'Transphobe finder' list targets women to be reported, removed from Twitter

The list of some 4,000 was revealed on Twitter by Christie Grace, and in addition to the list of names, it runs a tally of how many women and men have been identified as "transphobes."

Libby Emmons Brooklyn NY

It turns out that women who believe in biological reality have been intentionally targeted via a "Report a transphobe" list that was organized and maintained for the purpose of identifying and harassing people.

People who are on the "Transphobe" list include journalist and author Julie Bindel, Linda Blade, a Canadian coach and advocate for women's sports, biologist and writer Colin Wright, podcaster Sydney Watson, Chris Elston, or Billboard Chris, who travels the US and Canada to engage in discussion about gender transition of children, along with thousands of others.

The list of some 4,000 was revealed on Twitter by Christie Grace, and in addition to the list of names, it runs a tally of how many women and men have been identified as "transphobes," and how many of those accounts have been sanctioned or suspended form Twitter.

On that first "Transphobe finder" page, the project is described as "A way to easily find rule-breaking transphobic tweets to report to Twitter." It says that it's not a "blocklist," and not designed as a means for users of the list to find people to argue with.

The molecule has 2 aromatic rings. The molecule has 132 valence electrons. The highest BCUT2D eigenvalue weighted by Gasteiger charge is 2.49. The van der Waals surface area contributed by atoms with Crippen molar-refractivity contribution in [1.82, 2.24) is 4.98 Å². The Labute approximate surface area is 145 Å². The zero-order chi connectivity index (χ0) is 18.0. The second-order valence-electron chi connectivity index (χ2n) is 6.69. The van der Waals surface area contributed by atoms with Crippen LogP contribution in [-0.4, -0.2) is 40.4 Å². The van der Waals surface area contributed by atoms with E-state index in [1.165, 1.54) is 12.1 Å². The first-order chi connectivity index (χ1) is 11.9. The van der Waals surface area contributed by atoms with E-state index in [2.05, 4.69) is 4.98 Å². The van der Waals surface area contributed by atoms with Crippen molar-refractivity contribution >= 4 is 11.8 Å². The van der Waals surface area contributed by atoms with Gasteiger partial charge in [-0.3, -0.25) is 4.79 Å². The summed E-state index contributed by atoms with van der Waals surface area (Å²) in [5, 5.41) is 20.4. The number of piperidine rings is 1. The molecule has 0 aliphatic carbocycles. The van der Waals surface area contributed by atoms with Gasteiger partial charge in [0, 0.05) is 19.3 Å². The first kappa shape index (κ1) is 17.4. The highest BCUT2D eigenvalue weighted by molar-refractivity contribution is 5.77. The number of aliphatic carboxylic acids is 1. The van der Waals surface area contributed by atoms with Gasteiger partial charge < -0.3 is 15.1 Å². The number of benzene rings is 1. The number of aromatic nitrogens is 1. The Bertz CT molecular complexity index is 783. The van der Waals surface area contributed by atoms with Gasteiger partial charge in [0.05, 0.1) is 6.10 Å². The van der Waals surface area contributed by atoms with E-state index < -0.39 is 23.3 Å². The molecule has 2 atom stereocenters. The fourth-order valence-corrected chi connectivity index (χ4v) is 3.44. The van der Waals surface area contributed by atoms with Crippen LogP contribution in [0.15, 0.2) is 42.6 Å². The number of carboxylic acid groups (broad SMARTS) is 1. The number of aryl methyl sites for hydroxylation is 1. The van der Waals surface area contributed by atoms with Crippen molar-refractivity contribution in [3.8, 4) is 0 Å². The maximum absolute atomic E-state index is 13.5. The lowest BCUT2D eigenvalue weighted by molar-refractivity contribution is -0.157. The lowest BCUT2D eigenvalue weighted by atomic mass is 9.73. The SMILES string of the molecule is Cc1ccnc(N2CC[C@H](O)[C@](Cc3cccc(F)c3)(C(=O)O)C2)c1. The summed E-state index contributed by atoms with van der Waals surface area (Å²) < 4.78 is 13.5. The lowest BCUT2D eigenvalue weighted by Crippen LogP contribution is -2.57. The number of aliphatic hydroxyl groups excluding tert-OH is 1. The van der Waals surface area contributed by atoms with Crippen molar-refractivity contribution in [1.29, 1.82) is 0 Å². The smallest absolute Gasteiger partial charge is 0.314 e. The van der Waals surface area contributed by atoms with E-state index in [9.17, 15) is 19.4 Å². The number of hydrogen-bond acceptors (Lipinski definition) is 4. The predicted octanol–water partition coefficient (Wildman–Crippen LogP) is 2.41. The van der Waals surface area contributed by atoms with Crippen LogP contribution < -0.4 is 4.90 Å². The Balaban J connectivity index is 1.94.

Instead, it reads that "Arguing with bigots is exhausting and demoralizing," and if they are "breaking rules there are more effective 'consequences' available." Also, practically, it notes that "If they block you then you can't report their tweets," and "If they report you then you might get banned."

The idea is that users should "Anonymously tell us if you think there's someone who shouldn't be here, or ask to be removed from the list."

"It's okay to share a link to this spreadsheet with other people," it reads.

"Random search generator" of the "Transphobe finder" list.

Instructions on how to use the list are broken down into several steps. The first step is to adjust Twitter settings, and the second is to "click the random transphobe search generator link." The idea is to go searching for "transphobic" things to report.

"Search for tweets by a particular person found tweeting transphobic things, plus a vague search term such as 'trans' to help narrow it down," it reads. "Search for tweets containing a word or phrase commonly used in transphobic tweets."

What users should look for, the guide suggests, are misgendering, giving the example "mutilating your chest doesn't make you a man." Slurs about trans people, or insults about the group at large, as well as "transphobic memes."

Instructions are then shown for how to best report the tweet, and how to bring the tweet to the attention of the "transphobe finder" list.

The final tab in the sheet gives details on what qualifies as reportable by Twitter rules, and states that "evidence of harm" can be that the user reported the tweet at all.


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